Thursday, December 12, 2013

Worst-case Unemployment

From Philip Greenspun's Weblog:
Unemployment rate adjusted for labor force participation

Illustrating the magic of choosing one’s statistic carefully, today’s New York Times front page carries a story about how the jobless rate has fallen to a five-year low of 7%. Investor’s Business Daily, however, calculates unemployment at nearly a modern-day high of roughly 12% by holding labor force participation constant at the 2007 level (66% of working-age adults actually working). See “Labor Force Exodus Hides Nearly 40% of Hiring Shortfall”.

Well I ran into this the other day at John Taylor's, and here it is again today.

I have to look at the numbers for myself. What does the excerpt give me? The "labor force participation" rate, and "working-age adults".

Question: What is the Labor Force Participation Rate?

Answer: The labor force participation rate is the percentage of working-age persons in an economy who:

• Are employed [or]
• Are unemployed but looking for a job

Typically "working-age persons" is defined as people between the ages of 16-64. People in those age groups who are not counted as participating in the labor force are typically students, homemakers, and persons under the age of 64 who are retired. In the United States the labor force participation rate is usually around 67-68%.

Okay, if we have the labor participation rate

Graph #1: Labor Force Participation Rate
then we know (for example) that in 2007, about 66% of working-age persons were either employed or looking for a job. And today, about 63% are either employed or looking.

And if we have working age population for the 2007-2013 period

Graph #2: Working Age Population, 2007-2013
then we can see the working-age population increased from about 231 million to about 246 million during that period.

So we can estimate (crudely) that in 2007, about 66% of 231 million people were either working or looking for work. That's about 152.5 million people, working or looking.

And in 2013, about 63% of 246 million people were ditto. That's 155 million people.

If the participation rate didn't fall from 66% to 63%, in 2013 we'd be looking at 66% of 246 million, or about 162.4 million people. If the labor force participation rate remained at 66% -- an unreasonable proposition, I think, if you judge by Graph #1 -- we'd be looking at 162.4 million instead of 155 million people in the labor force in 2013.

The number of people working being what it is in 2013, the number *not* working would be several millions more, if we use the 162.4 number. So the unemployment rate would be higher. That's the scam they're running with this line of argument.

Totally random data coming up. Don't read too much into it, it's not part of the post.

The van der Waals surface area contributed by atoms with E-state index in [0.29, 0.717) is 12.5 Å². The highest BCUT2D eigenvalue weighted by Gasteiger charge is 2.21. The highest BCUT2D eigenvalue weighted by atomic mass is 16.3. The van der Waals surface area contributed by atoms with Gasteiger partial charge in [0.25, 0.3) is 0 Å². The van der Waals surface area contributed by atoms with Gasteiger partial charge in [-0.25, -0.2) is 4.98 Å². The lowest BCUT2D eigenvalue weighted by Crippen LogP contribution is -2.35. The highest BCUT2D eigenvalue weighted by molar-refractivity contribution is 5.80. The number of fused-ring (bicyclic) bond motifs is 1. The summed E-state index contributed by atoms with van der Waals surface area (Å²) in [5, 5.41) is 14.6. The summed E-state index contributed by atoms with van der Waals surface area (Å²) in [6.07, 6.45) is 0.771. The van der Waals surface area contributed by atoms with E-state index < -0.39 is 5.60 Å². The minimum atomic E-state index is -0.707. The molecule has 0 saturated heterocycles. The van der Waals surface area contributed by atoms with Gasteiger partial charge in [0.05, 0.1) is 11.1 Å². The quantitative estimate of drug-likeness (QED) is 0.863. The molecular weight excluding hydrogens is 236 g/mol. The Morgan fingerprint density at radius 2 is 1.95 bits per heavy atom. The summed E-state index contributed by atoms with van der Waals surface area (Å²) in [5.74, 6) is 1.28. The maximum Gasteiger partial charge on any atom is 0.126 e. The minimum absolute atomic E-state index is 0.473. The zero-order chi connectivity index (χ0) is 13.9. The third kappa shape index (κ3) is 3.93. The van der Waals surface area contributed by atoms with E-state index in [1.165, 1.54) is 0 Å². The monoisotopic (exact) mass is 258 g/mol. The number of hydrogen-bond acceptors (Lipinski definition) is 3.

Now if we have the unemployment rate for 2007-2013

Graph #3: The Unemployment Rate, 2007-2013
we can say unemployment was about 4.5% in 2007, and is now about 7%.

If 4.5% of the labor force was unemployed in 2007, then 95.5% was employed.

The labor force in 2007 was 152.5 million. 95.5% of 152.5 million is 145.6 million. So in 2007, 145.6 million people were working.

If we have 7% unemployment today, then we have 93% employment.

The labor force now is 155 million people. 93% of 155 million is 144.15, so today we would say 144.15 million people are working.

Now, if the labor force participation rate had stayed at the 66% level, the labor force would be 162.4 million people. If 144.15 million are working, then the employment rate is 88.76%, and the unemployment rate is 11.24%.

(Off topic, but this is the second weak spot in the "unemployment is worse than we think" argument. They do all the calculations that I'm doing, and I'm sure they do them better. (This is my first look at these figures, after all.) But they justify all their hard work on the assumption that if all the people who left the workforce in the last five years started looking for work again, nothing else would change. You know: ceteris paribus.)

(Oh -- No, I have no idea what would change. But then, it is not my assumption.)

Okay, Investor's Business Daily came up with 12%. I got eleven and a quarter. That's close, considering how crude my estimate is. But wait -- What did John Taylor have?

Graph #4: Actual and Hypothetical Unemployment
Eleven, eleven and a half, right in there.


The Arthurian said...

David Andolfatto considers this same topic today.

BTW, I will be on this topic for several days.

Jazzbumpa said...

Well, I retired in 2008, and I'm certainly not looking for work.

It seems that IBD is assuming that I am though, along with the cohort of baby boomers who have retired along with me and since.

Am i reading hie right?

I went out at 62, but certainly would have been retired by now, in any case, along with another two or so years worth of my near-contemporaries.


The Arthurian said...

One of the things I was reading suggested that it's mostly new entrants into the labor force that are not entering, that is most of the shortfall. Staying in school, or going to college, or joining gangs maybe.

I ran across that explanation late, and it didn't make it into the post.

jim said...

Hi Art,
This paper has a pretty thorough analysis of the recent declines in Labor force participation:

Have you noticed the close similarity between Labor force participation rate and M2 Money Velocity since the early 90's?